Robert Geddes, the founding dean of Princeton’s School of Architecture, the William R. Kenen Jr. Professor of Architecture, renowned urbanist and innovative educator, died on Feb. 13, 2023. He was 99.
Engaged with his projects and liberal politics to the last, Robert Geddes entertained and informed fellow residents of Stonebridge at Montgomery at occasional presentations. Aided and encouraged by another resident, the politically savvy Ingrid Reed, he railed against the potential destruction of his beloved Liberty State Park and fretted about the future of Philadelphia’s Roundhouse. He also loved to speak about his former students who now lead departments at prestigious universities, and he devoted time and energy to the work of Princeton Future.
Richard K. Rein, in his column for TAPInto Princeton. tells about the work of Princeton Future. Rein also discusses how Geddes’ students founded the movement known as “the new urbanism.”
Geddes’ students, carrying on the broad view of architecture and looking purposefully not just at buildings but also at the space between the buildings, became the founders of the movement known as the “new urbanism.” The husband-and-wife team of Andres Duany, Princeton Class of 1971 and Elizabeth Plater-Zyberk ’72, along with Stefanos Polyzoides ’69, were joined by Elizabeth Moule, who earned a masters in architecture at Princeton in 1987 and is now the wife and partner of Polyzoides, to form the Congress for the New Urbanism along with Peter Calthorpe (from Yale), and Daniel Solomon, (Columbia and Berkeley).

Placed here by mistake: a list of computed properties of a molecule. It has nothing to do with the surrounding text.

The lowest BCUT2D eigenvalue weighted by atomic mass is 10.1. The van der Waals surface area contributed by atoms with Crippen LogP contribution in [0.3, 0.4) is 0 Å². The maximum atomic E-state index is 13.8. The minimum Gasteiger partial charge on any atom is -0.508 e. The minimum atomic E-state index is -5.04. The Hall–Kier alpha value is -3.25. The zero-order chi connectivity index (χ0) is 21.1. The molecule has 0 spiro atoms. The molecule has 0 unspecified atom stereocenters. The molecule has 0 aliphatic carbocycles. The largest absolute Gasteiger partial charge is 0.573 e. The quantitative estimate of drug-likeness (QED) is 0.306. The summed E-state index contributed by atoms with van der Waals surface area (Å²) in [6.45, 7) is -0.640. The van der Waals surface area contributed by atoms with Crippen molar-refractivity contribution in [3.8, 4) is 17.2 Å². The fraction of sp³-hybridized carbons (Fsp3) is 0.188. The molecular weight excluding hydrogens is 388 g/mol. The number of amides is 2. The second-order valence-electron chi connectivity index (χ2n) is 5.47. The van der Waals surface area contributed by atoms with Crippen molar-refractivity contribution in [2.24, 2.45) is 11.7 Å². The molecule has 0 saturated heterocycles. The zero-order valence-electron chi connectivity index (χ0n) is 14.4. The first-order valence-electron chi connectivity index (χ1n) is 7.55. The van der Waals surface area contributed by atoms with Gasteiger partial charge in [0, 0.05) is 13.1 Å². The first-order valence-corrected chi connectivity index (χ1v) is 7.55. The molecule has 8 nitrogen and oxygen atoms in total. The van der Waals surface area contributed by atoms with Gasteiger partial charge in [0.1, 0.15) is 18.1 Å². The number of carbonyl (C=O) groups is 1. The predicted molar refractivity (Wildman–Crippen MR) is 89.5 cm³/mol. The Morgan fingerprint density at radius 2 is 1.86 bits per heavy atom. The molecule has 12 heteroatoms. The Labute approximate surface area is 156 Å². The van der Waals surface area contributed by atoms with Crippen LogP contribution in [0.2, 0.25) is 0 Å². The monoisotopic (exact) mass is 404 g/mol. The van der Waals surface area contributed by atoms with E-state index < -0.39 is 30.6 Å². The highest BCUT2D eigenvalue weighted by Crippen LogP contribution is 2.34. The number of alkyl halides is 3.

The founders were joined by several more Princeton alumni to become early leaders of the movement. These include environmentalist and architect Douglas Kelbaugh ’67 *72, landscape architect Douglas Duany ’75, and writer and educator Ellen Dunham-Jones ’80 *83. (Full disclosure: This reporter was a Princeton roommate of Polyzoides, who is now the dean of architecture at Notre Dame.)
Geddes’ obituary from Princeton University summarized how he was “a pioneer in forging deep connections between architecture and the humanities, social sciences, public affairs and urban design. He always focused on the social basis of design — for buildings, landscapes and cities.”
From an early age, Geddes was known to be a convener, locally as a co-founder of Princeton Future. He continued that at Stonebridge, co-founding a “Guys Group” to meaningfully engage with ethical and social problems. After his cherished wife Evelyn died, he was especially lonely on Sunday afternoons and instigated — with help from Julia Bowers Coale, president of the Residents’ Association — informal teas on Sunday afternoons.
Geddes and his wife Evelyn moved to Stonebridge when they were in excellent health and were still traveling abroad. With their new Stonebridge friends, George and Barbara Wright, they visited museums in New York and Philadelphia and attended performances on Broadway and at Caramoor in upstate New York, Many Stonebridge friends helped Geddes in his last years. After Geddes’ wife died, two residents who knew what it was like to be suddenly alone – Jeff Tener and Barbara Wright –committed to have pizza with him every Friday.
As for me, busy with my own too many doings, I had only limited time to be with Bob. I wish I had had more time. But I can immerse myself in his website and in his book “Fit,” to glean his “lively, charming, and gently persuasive” wisdom.